High-risk medication intervention program reduces refills with prescriber outreach

September 20, 2016


The elderly are prescribed more medications than any other age group in the U.S. Unfortunately, many of the medications may lead to unnecessary complications, additional ailments, and drug toxicity. This frail population is at risk for catastrophic consequences due to multiple prescribers who may not be aware of their patient’s complete medication list – which can sometimes include more than a dozen prescriptions.

In the 1990s, there was significant movement to combat this issue with the introduction of Medication Therapy Management (MTM) and the American Geriatrics Society Beers Criteria for Potentially Inappropriate Medication Use in Older Adults (Beers Criteria). Both initiatives provide a much-needed framework to improve therapeutic outcomes in the elderly population, but high-risk medication use remains a pervasive problem.


  • Every year, one in six adults, age 65 or older, has one or more adverse reactions to a medication or medications.
  • Studies show that adverse drug events are preventable 27 percent to 42 percent of the time in primary care and long-term care settings, respectively.
  • Health care expenditures related to potentially inappropriate medication use in community-dwelling elderly patients has reached more than $7 billion.


The University of Massachusetts Medical School (UMass) created a Centers for Medicaid and Medicare (CMS) Star Rating-focused intervention program for one client that features targeted prescriber outreach to members who have filled certain high-risk medications. Our clinical pharmacy team conducted live phone calls with prescribers and their staff to discuss the prescribed high-risk medication(s) and suggest alternatives, when applicable. After the initial nine months of this program, we reviewed and compared claims for the original prescription and refills of these high-risk medications.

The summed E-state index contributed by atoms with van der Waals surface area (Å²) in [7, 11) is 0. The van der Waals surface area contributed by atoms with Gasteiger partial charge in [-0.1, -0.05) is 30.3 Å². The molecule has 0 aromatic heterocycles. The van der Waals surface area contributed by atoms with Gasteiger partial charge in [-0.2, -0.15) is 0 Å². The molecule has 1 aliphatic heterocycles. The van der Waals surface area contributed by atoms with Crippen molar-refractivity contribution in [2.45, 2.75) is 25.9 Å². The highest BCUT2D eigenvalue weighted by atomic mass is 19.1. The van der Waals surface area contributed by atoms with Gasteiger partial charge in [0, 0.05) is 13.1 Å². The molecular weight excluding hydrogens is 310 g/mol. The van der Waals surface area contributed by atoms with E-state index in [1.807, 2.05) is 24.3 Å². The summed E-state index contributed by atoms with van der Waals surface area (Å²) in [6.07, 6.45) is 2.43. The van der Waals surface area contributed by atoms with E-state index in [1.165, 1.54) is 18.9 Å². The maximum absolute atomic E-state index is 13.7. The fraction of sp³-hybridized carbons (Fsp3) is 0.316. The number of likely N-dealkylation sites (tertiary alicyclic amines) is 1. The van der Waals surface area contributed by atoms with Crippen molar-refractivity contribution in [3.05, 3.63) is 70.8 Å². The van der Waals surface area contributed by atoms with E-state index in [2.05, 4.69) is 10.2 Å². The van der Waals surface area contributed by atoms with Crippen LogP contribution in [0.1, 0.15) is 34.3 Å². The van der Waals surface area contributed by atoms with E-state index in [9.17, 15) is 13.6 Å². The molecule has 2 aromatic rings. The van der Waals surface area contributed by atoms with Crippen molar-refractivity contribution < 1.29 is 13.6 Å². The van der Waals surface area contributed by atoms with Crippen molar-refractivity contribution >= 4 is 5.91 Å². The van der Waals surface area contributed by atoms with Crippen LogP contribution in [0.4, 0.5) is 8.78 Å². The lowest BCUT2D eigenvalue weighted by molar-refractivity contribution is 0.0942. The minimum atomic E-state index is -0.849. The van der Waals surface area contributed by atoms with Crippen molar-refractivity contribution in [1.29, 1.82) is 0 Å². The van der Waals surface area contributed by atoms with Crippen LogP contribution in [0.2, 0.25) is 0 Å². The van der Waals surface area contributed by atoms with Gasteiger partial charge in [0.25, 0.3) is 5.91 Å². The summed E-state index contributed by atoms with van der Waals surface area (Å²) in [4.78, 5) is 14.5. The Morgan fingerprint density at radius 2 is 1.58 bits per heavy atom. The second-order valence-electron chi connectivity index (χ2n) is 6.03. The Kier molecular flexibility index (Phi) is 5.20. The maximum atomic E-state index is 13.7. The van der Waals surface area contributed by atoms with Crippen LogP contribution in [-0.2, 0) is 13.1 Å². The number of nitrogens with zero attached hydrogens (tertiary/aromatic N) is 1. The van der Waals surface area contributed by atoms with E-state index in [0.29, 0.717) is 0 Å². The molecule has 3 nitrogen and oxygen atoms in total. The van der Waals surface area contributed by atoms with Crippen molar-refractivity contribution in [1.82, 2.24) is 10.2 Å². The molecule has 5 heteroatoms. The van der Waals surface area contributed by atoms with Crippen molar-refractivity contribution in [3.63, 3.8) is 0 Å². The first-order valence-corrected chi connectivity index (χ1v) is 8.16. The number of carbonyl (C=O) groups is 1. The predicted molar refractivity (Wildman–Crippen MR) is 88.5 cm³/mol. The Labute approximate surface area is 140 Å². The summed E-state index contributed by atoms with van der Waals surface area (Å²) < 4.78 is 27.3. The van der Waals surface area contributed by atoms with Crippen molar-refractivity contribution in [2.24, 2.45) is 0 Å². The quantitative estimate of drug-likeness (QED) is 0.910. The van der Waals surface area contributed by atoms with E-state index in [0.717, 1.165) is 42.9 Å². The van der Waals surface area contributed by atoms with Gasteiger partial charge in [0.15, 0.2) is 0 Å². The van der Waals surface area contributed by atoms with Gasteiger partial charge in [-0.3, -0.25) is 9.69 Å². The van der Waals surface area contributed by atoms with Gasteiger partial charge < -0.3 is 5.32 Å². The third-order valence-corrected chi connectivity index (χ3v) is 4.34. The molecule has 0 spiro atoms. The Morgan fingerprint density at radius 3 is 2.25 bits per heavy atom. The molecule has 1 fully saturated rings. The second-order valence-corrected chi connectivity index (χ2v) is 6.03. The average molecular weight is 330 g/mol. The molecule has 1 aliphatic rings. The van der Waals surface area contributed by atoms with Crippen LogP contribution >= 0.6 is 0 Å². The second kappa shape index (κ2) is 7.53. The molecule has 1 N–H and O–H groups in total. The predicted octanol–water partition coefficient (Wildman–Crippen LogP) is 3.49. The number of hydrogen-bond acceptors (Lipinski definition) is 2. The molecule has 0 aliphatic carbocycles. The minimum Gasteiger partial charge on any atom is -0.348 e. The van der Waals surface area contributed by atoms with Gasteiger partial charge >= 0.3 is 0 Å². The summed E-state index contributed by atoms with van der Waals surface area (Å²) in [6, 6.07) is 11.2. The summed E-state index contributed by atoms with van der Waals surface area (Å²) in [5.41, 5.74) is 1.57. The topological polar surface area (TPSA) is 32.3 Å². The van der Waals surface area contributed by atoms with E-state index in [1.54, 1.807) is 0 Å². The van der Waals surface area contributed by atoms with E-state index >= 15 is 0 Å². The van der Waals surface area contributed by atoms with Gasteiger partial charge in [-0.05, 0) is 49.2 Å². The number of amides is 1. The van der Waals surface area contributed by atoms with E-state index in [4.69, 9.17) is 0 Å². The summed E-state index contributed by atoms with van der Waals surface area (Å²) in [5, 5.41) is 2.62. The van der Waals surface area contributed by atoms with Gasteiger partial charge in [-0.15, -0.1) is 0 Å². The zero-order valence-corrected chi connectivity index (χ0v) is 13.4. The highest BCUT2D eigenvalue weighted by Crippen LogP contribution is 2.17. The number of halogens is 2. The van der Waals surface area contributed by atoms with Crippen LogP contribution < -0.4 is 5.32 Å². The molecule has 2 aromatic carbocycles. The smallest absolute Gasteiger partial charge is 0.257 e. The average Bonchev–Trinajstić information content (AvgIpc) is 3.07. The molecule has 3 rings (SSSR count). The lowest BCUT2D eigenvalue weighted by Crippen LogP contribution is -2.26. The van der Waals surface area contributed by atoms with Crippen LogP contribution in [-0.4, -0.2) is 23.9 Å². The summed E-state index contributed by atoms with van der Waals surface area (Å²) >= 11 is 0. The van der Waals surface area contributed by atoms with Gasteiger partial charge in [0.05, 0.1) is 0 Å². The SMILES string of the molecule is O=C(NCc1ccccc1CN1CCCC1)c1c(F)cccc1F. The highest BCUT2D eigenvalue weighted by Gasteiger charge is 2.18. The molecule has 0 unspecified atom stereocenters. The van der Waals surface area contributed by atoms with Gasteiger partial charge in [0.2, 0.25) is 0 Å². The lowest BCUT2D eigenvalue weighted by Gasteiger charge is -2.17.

Since 1999, UMass has provided customized, results-oriented prescription drug management services for states and health care organizations nationwide. We carefully design client-centric programs, including MTM and Star Rating enhancement services, that ensure members are only prescribed drugs that are medically necessary, medically appropriate, cost-effective, and in compliance with federal and state regulations.


  • We conducted 10,751 calls for the identified high-risk medication prescription claims.
  • Our team completed 8,635 calls for our Medicare Part D client. A completed call was defined as live communication to a prescriber or an employee at their office, in which a recommendation was suggested for a member taking a high-risk medication.
  • On average, we had an 80 percent completed call rate.
  • Because of our efforts, 45 percent of high-risk medication prescription claims filled during this period were not refilled. This indicates discontinuation or change to a safer medication.

High-risk medication intervention program reduces refills with prescriber outreach